by Kristen Lombardi
The Boston Phoenix
April 27 - May 4, 2000
BEHAVIOR: Eric Pierce (left) and Jonathan Lefkowitz
(right) put themselves behind bars to protest primate
A warning to those walking through Harvard Square
this week: beware the human-filled cages on Mass Ave. Local
animal-rights advocates have borrowed a page from in-your-face
PETA-style actions and plan to spend the week in cages -- outside --
to draw attention to the monkey research conducted at Harvard
University's New England Regional Primate Research Center (NERPRC)
As you read this, four activists from the Animal
Defense League (ADL) sit in three-by-five-by-three-foot cages
outside Harvard Yard, across from Au Bon Pain on Mass Ave. They'll
be there until Saturday, when they'll be released. In another act of
solidarity with the monkeys, they won't eat or drink while caged.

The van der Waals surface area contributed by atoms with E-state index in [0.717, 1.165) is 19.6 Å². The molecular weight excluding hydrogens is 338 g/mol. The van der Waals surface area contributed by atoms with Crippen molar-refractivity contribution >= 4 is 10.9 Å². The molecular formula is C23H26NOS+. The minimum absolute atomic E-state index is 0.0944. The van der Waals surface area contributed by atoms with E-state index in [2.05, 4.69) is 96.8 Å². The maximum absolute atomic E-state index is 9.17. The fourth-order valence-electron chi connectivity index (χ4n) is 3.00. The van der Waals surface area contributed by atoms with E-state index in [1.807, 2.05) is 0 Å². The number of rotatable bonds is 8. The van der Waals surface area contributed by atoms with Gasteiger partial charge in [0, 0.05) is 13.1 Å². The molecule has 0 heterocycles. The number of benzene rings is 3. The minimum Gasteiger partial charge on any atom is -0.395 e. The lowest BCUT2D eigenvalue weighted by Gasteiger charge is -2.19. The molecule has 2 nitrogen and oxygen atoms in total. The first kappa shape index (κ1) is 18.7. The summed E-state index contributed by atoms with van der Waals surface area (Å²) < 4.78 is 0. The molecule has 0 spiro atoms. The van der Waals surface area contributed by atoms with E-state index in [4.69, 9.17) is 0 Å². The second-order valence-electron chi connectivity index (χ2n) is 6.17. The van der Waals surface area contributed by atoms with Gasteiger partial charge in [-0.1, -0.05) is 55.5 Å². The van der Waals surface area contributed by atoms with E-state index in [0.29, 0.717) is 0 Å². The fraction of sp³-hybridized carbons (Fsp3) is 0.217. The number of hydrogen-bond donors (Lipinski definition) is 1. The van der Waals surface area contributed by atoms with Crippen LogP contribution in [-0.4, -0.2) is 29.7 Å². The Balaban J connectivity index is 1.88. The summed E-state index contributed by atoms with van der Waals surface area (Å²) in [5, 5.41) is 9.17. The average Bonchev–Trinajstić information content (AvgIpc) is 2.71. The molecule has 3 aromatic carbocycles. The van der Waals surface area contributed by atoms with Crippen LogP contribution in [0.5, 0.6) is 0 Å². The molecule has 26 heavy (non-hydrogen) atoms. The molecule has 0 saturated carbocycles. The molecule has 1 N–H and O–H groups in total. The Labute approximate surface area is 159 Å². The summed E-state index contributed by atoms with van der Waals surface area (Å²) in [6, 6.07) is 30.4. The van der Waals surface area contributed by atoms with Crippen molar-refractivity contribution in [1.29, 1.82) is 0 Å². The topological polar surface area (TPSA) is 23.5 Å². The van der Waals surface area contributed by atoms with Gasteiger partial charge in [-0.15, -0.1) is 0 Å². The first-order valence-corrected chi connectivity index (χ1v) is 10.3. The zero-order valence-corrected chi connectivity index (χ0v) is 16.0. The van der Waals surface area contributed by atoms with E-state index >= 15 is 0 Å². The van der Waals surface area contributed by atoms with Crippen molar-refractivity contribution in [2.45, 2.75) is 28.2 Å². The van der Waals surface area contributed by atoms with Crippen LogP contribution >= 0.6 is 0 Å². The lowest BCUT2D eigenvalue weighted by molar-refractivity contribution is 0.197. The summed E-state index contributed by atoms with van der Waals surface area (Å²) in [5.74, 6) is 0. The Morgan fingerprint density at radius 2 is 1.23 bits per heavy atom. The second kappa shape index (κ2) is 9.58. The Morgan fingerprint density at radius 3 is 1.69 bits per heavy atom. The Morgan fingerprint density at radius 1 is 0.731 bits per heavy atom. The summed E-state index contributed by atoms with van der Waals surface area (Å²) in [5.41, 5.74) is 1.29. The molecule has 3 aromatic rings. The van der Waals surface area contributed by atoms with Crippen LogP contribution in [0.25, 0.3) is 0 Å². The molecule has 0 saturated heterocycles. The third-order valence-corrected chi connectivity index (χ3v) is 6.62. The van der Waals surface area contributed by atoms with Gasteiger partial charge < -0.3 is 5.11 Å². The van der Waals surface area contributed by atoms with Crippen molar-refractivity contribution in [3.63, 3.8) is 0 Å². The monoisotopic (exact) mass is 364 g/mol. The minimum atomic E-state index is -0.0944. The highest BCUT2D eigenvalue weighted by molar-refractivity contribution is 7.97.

But Shon Mahoney, who volunteered for the cage-in, isn't worried.
"Considering monkeys are in cages all the time," he says with a
shrug, "this is the least we can do."
Mahoney and his caged counterparts will be kept
company by other ADL activists, who will host nightly vigils
throughout the week. ADL members hope the cage-in will force NERPRC
officials to debate animal experimentation -- something the research
center has been reluctant to do. And members want NERPRC to do
experiments that are more directly related to humans, including
epidemiological, clinical, and genetic studies.
"If people knew what really happens," says
Danielle Tessier of the ADL, "they'd demand an end to these types of
brutal experiments." She points to lab pictures of monkeys with
steel posts sticking out of their heads. The photos, she explains,
depict a brain-mapping experiment, in which an electric current is
pumped into animals to shed light on how the cerebral cortex relates
to perception and behavior.
But because animal experimentation has occurred
for decades, ADL activists know their goals will be hard to reach.
"Once grants get funded, they're hard to kill," says Michael Budkie,
an animal-health technician turned activist who drove in from Ohio
for the local event. "Let's face it," he adds, "this is job security